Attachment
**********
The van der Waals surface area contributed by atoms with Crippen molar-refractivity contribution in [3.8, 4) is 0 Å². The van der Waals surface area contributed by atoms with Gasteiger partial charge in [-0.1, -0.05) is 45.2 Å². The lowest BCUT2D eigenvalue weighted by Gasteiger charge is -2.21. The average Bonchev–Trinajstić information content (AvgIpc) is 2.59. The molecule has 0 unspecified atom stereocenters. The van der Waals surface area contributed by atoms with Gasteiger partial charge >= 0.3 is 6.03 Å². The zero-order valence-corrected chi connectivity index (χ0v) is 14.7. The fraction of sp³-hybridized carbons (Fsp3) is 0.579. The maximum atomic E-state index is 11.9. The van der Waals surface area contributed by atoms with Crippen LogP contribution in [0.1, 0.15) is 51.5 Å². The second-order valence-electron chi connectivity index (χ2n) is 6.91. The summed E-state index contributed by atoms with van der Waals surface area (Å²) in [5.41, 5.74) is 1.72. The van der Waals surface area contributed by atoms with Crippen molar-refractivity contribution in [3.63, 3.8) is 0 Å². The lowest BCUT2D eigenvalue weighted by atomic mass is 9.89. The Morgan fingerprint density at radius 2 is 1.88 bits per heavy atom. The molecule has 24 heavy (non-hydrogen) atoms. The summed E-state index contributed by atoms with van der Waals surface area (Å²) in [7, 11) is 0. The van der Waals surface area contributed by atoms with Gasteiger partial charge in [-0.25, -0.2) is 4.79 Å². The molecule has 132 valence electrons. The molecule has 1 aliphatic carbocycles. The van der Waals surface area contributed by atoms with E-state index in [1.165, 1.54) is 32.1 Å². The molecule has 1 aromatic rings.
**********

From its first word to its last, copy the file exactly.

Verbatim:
The van der Waals surface area contributed by atoms with Crippen molar-refractivity contribution in [3.8, 4) is 0 Å². The van der Waals surface area contributed by atoms with Gasteiger partial charge in [-0.1, -0.05) is 45.2 Å². The lowest BCUT2D eigenvalue weighted by Gasteiger charge is -2.21. The average Bonchev–Trinajstić information content (AvgIpc) is 2.59. The molecule has 0 unspecified atom stereocenters. The van der Waals surface area contributed by atoms with Gasteiger partial charge >= 0.3 is 6.03 Å². The zero-order valence-corrected chi connectivity index (χ0v) is 14.7. The fraction of sp³-hybridized carbons (Fsp3) is 0.579. The maximum atomic E-state index is 11.9. The van der Waals surface area contributed by atoms with Crippen LogP contribution in [0.1, 0.15) is 51.5 Å². The second-order valence-electron chi connectivity index (χ2n) is 6.91. The summed E-state index contributed by atoms with van der Waals surface area (Å²) in [5.41, 5.74) is 1.72. The van der Waals surface area contributed by atoms with Crippen molar-refractivity contribution in [3.63, 3.8) is 0 Å². The lowest BCUT2D eigenvalue weighted by atomic mass is 9.89. The Morgan fingerprint density at radius 2 is 1.88 bits per heavy atom. The molecule has 24 heavy (non-hydrogen) atoms. The summed E-state index contributed by atoms with van der Waals surface area (Å²) in [7, 11) is 0. The van der Waals surface area contributed by atoms with Gasteiger partial charge in [-0.25, -0.2) is 4.79 Å². The molecule has 132 valence electrons. The molecule has 1 aliphatic carbocycles. The van der Waals surface area contributed by atoms with E-state index in [1.165, 1.54) is 32.1 Å². The molecule has 1 aromatic rings.